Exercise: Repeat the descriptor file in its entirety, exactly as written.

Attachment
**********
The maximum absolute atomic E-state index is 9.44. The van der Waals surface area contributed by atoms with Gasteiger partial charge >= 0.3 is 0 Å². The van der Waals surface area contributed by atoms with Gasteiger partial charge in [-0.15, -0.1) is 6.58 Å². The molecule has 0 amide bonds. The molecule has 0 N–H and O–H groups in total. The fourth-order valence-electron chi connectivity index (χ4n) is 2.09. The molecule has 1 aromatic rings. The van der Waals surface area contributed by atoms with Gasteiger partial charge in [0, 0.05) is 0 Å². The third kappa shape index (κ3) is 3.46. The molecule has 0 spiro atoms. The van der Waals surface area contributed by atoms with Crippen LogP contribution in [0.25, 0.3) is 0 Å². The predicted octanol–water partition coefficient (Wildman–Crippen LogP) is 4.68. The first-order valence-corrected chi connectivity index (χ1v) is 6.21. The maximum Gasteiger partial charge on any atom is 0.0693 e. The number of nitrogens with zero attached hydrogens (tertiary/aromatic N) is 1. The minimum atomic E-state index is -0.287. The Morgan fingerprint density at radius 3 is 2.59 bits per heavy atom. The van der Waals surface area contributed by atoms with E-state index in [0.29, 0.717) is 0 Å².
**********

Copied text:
The maximum absolute atomic E-state index is 9.44. The van der Waals surface area contributed by atoms with Gasteiger partial charge >= 0.3 is 0 Å². The van der Waals surface area contributed by atoms with Gasteiger partial charge in [-0.15, -0.1) is 6.58 Å². The molecule has 0 amide bonds. The molecule has 0 N–H and O–H groups in total. The fourth-order valence-electron chi connectivity index (χ4n) is 2.09. The molecule has 1 aromatic rings. The van der Waals surface area contributed by atoms with Gasteiger partial charge in [0, 0.05) is 0 Å². The third kappa shape index (κ3) is 3.46. The molecule has 0 spiro atoms. The van der Waals surface area contributed by atoms with Crippen LogP contribution in [0.25, 0.3) is 0 Å². The predicted octanol–water partition coefficient (Wildman–Crippen LogP) is 4.68. The first-order valence-corrected chi connectivity index (χ1v) is 6.21. The maximum Gasteiger partial charge on any atom is 0.0693 e. The number of nitrogens with zero attached hydrogens (tertiary/aromatic N) is 1. The minimum atomic E-state index is -0.287. The Morgan fingerprint density at radius 3 is 2.59 bits per heavy atom. The van der Waals surface area contributed by atoms with E-state index in [0.29, 0.717) is 0 Å².